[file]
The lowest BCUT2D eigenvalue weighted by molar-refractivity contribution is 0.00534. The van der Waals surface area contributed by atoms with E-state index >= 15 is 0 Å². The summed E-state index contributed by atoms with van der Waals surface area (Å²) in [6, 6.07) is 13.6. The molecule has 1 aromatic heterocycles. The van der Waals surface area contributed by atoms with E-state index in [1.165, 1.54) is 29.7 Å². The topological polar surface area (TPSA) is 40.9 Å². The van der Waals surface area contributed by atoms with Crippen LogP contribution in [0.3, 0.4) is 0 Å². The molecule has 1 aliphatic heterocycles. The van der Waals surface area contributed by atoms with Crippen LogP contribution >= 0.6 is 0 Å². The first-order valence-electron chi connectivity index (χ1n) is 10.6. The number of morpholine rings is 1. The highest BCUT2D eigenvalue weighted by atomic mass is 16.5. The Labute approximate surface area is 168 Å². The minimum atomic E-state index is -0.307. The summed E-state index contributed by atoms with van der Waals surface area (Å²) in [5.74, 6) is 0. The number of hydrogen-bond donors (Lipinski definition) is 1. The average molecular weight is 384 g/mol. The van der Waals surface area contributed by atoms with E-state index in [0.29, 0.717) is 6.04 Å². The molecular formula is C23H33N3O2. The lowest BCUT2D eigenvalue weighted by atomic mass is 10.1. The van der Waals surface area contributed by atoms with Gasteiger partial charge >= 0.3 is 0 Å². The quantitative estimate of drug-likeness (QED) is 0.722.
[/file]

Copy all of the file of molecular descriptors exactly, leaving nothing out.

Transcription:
The lowest BCUT2D eigenvalue weighted by molar-refractivity contribution is 0.00534. The van der Waals surface area contributed by atoms with E-state index >= 15 is 0 Å². The summed E-state index contributed by atoms with van der Waals surface area (Å²) in [6, 6.07) is 13.6. The molecule has 1 aromatic heterocycles. The van der Waals surface area contributed by atoms with E-state index in [1.165, 1.54) is 29.7 Å². The topological polar surface area (TPSA) is 40.9 Å². The van der Waals surface area contributed by atoms with Crippen LogP contribution in [0.3, 0.4) is 0 Å². The molecule has 1 aliphatic heterocycles. The van der Waals surface area contributed by atoms with Crippen LogP contribution >= 0.6 is 0 Å². The first-order valence-electron chi connectivity index (χ1n) is 10.6. The number of morpholine rings is 1. The highest BCUT2D eigenvalue weighted by atomic mass is 16.5. The Labute approximate surface area is 168 Å². The minimum atomic E-state index is -0.307. The summed E-state index contributed by atoms with van der Waals surface area (Å²) in [5.74, 6) is 0. The number of hydrogen-bond donors (Lipinski definition) is 1. The average molecular weight is 384 g/mol. The van der Waals surface area contributed by atoms with E-state index in [0.29, 0.717) is 6.04 Å². The molecular formula is C23H33N3O2. The lowest BCUT2D eigenvalue weighted by atomic mass is 10.1. The van der Waals surface area contributed by atoms with Gasteiger partial charge >= 0.3 is 0 Å². The quantitative estimate of drug-likeness (QED) is 0.722.